After I completed my photographs, I chose a bottle of Huckleberry soda to drink on my drive home, and when I went to pay for it, Nav gave it to me. That’s the first gift I’ve received as a blogger, and it made my day. Thank you Nav and Raj!
As usual, I uploaded these pictures at full resolution. Click on the pictures to see the full size versions, which are larger than your screen, even if you have a new Apple MacBook Pro with a Retina super high resolution display (over five million pixels), which was announced to the world today in San Francisco at the Apple Worldwide Developers Conference. I upload my pictures at 21 million pixel resolution.
New Avenue brings two of its homes to Moscone Center for the Pacific Coast Builders Conference June 22-24, 2011
My friend Kevin Casey is on a roll with his New Avenue, Inc. startup.
New Avenue designs, finances, builds and installs quality ADUs, which stands for Accessory Dwelling Units. ADUs are commonly known in the US as inlaw units or granny units. An ADU is a smaller house destined to be a second home on a single family residential lot. It’s public policy and official law in California that cities allow ADUs.
The two New Avenue products rolling up 101 are houses ready for decades of full time living. These are not cheap mobile homes destined for the scrap heap in 15 or 20 years. These are quality homes built with high quality materials and appliances. New Avenue homes are luxurious enough that they make sense in even the backyards of wealthy Californians.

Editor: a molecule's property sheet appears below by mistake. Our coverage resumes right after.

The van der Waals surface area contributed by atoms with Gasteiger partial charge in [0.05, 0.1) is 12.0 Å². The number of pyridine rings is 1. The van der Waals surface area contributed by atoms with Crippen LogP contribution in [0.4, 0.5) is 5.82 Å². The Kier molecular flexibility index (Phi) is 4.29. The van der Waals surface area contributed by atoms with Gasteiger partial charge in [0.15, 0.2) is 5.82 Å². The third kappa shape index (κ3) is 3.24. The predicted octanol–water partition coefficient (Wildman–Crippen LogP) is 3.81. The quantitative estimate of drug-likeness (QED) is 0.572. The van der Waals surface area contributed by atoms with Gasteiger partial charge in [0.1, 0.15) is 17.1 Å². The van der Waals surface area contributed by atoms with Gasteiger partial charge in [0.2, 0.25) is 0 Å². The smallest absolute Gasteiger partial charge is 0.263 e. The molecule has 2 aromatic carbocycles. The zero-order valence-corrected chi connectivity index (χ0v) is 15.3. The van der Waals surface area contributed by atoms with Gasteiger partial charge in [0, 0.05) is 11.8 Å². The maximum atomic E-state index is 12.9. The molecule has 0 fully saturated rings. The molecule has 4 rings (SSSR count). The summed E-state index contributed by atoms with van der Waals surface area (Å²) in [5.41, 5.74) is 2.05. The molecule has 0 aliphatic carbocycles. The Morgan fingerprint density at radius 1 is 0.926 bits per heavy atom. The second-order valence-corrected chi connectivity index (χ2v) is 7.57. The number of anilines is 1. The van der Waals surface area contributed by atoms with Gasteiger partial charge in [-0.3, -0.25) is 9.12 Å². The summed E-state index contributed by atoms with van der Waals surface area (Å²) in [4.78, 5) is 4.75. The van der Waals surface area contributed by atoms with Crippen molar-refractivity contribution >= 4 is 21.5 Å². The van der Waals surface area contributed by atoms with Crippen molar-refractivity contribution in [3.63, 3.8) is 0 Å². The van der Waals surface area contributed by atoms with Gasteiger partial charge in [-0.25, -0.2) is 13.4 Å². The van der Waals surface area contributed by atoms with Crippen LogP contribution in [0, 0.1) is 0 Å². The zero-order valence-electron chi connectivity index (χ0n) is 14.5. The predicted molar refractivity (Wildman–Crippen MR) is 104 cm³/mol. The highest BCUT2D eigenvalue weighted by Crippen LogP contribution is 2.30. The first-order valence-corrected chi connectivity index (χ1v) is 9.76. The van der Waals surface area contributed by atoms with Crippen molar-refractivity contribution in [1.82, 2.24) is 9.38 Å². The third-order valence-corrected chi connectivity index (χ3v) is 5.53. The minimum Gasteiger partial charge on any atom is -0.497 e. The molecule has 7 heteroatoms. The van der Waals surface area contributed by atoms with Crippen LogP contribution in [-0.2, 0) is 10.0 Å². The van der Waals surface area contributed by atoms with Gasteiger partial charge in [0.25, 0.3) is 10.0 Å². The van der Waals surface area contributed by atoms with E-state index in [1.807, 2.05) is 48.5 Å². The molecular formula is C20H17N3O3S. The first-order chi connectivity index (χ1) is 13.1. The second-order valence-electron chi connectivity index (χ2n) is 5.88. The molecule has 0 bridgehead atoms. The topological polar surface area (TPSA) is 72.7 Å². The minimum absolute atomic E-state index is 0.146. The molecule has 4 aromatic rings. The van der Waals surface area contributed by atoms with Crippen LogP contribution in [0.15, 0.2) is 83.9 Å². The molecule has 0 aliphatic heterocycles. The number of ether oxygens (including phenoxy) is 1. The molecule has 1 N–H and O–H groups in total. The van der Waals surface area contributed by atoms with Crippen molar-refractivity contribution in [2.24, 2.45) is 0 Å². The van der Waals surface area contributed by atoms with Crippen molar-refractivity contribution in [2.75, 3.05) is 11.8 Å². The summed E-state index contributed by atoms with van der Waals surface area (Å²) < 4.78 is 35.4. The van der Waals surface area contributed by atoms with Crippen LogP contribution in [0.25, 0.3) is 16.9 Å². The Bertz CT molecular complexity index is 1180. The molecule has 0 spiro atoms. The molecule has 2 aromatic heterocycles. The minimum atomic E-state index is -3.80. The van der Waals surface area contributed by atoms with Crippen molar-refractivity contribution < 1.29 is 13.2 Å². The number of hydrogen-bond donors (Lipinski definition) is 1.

I’ve a big fan of what Casey is doing, and I’ve written here about New Avenue four times before. I have even toyed with the idea of ‘competing’ with Casey by making ADUs from recycled ocean shipping containers. I’ve shelved those plans to focus my efforts on gOffice and its companion blog. But the concept of living in a smartly designed smaller home that consumes fewer resources is profoundly appealing to me, which is why I follow Casey’s progress with such fascination.
As I wrote about here last month, Kevin Casey invited me to build an aquaponics system for one of his homes. That home has been on public display in front of the new City Hall in San Jose, CA for the last six weeks or so. San Jose was gracious enough to allow Casey to reposition the house for a week so it could be shown publically at the Pacific Coast Builders Conference (PCBC), happening at the Moscone [Convention] Center in San Francisco June 22-24, 2011, next week.